Operator loses licence after leaving drivers in charge

The TC’s overall impression was that Idnan Sabir had entered the world of PSV operations without having a proper appreciation of a PSV operator’s responsibilities

Leaving his PSV operation principally with the drivers of his vehicle has led to the revocation of the one-vehicle restricted O-Licence held by Leek-based Idnan Sabir, by Traffic Commissioner (TC) Nick Denton.

Mr Sabir had been called before the TC at a Birmingham Public Inquiry.

In his decision the TC said that despite acquiring a digital tachograph vehicle in September 2017, Mr Sabir failed to carry out any downloads of driver card or vehicle unit until approximately four weeks prior to the hearing. Although downloads, and an analysis had since been carried out, Mr Sabir was clearly unfamiliar with the analysis system and unsure how to interpret the reports. He therefore concluded that no effective oversight of the drivers’ hours rules had been exercised since 2017.

Mr Sabir’s vehicle failed MoT tests in 2017, 2018 and 2019, for multiple items on each occasion. The in-house mechanic employed by Mr Sabir was clearly failing to maintain the vehicle to the necessary level, but Mr Sabir did not appear to have taken any lessons from those failures until the end of January 2019 when, after the DVSA vehicle examiner’s report, he appointed a new maintenance contractor.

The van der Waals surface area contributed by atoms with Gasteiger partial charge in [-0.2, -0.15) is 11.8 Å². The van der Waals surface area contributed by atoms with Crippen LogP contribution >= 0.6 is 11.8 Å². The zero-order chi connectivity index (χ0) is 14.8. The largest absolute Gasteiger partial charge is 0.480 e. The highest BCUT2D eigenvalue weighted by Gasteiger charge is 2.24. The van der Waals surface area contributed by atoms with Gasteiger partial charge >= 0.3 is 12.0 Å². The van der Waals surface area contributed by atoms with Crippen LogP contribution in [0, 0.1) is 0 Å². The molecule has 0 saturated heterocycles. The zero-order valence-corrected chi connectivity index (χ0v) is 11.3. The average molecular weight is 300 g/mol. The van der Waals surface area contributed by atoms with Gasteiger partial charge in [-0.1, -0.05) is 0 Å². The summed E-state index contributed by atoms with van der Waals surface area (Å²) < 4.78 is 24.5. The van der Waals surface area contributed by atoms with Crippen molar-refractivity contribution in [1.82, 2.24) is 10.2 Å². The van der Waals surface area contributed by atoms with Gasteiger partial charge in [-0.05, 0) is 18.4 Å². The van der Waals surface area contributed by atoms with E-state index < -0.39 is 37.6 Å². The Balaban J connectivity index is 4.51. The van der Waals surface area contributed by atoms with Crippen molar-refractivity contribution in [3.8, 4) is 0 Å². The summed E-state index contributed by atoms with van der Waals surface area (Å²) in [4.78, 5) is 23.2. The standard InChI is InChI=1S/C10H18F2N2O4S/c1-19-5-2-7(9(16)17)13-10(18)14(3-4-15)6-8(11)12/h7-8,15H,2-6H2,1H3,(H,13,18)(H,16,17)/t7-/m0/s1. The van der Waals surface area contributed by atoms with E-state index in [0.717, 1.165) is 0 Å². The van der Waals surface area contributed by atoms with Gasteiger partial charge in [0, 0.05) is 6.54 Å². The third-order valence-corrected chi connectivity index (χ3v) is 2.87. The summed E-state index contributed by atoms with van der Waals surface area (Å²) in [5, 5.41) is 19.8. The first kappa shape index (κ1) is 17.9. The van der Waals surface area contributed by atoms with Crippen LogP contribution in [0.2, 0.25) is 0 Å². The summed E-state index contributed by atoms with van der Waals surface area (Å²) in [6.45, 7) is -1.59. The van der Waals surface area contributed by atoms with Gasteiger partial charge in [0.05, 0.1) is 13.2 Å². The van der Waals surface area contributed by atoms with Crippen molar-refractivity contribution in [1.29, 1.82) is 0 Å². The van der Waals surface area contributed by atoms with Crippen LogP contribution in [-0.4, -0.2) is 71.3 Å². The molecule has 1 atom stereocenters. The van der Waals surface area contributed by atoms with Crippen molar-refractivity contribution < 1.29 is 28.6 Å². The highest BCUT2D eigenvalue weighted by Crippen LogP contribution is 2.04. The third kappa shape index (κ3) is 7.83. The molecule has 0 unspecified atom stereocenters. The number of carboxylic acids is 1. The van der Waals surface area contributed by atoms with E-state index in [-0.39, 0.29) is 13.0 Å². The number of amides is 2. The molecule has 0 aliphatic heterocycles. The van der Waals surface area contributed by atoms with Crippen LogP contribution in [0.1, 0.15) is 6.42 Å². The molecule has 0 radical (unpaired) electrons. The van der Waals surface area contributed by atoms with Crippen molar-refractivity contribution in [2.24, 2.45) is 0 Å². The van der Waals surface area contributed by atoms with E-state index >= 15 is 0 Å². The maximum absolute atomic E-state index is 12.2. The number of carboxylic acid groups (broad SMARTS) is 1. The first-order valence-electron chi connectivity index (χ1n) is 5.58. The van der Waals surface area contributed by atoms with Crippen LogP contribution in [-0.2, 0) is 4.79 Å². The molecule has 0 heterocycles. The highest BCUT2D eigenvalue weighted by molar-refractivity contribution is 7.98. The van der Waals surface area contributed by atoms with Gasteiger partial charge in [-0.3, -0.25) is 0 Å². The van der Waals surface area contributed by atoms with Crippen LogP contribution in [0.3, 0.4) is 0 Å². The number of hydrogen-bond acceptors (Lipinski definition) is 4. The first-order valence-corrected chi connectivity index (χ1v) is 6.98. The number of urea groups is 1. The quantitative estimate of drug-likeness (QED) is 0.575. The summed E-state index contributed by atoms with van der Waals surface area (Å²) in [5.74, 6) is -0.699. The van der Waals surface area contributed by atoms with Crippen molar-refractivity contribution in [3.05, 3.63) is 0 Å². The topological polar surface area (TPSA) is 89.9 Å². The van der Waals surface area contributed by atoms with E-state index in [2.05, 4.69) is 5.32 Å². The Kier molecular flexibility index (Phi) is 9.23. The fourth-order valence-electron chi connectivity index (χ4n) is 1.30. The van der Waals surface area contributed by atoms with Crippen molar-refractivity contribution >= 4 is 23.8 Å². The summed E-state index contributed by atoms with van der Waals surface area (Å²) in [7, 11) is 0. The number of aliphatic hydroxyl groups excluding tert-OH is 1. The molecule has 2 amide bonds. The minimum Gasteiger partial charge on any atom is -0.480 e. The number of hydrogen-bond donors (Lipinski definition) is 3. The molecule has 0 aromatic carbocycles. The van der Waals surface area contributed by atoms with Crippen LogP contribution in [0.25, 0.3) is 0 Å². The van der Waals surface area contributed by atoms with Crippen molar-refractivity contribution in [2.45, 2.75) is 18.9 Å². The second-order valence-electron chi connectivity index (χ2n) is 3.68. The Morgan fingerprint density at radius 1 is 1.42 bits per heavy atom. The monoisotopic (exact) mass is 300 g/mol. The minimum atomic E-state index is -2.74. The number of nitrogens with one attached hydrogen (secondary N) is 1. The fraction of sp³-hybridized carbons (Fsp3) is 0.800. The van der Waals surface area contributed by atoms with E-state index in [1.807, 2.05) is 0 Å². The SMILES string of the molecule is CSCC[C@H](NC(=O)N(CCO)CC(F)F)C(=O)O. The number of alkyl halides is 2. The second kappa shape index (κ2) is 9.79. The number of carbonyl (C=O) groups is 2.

In practice, PSV matters had largely been left to the driver, Mr Barker, while Mr Sabir had concentrated on the taxi side of the business. The overall impression he had was that Mr Sabir had entered the world of PSV operations without having a proper appreciation of a PSV operator’s responsibilities.

He had considered whether to disqualify Mr Sabir from operating PSVs in the future and from being a Director of any company operating PSVs. While he had decided not to do so, he was unlikely to consider favourably any application for a PSV licence unless Mr Sabir could demonstrate evidence of attendance at an O-Licence management course run by the CPT, FTA or similar trade or professional organisation, and on a training course on how to use tachograph software. He was also likely to require him to have an independent audit carried out six months after any new licence was granted.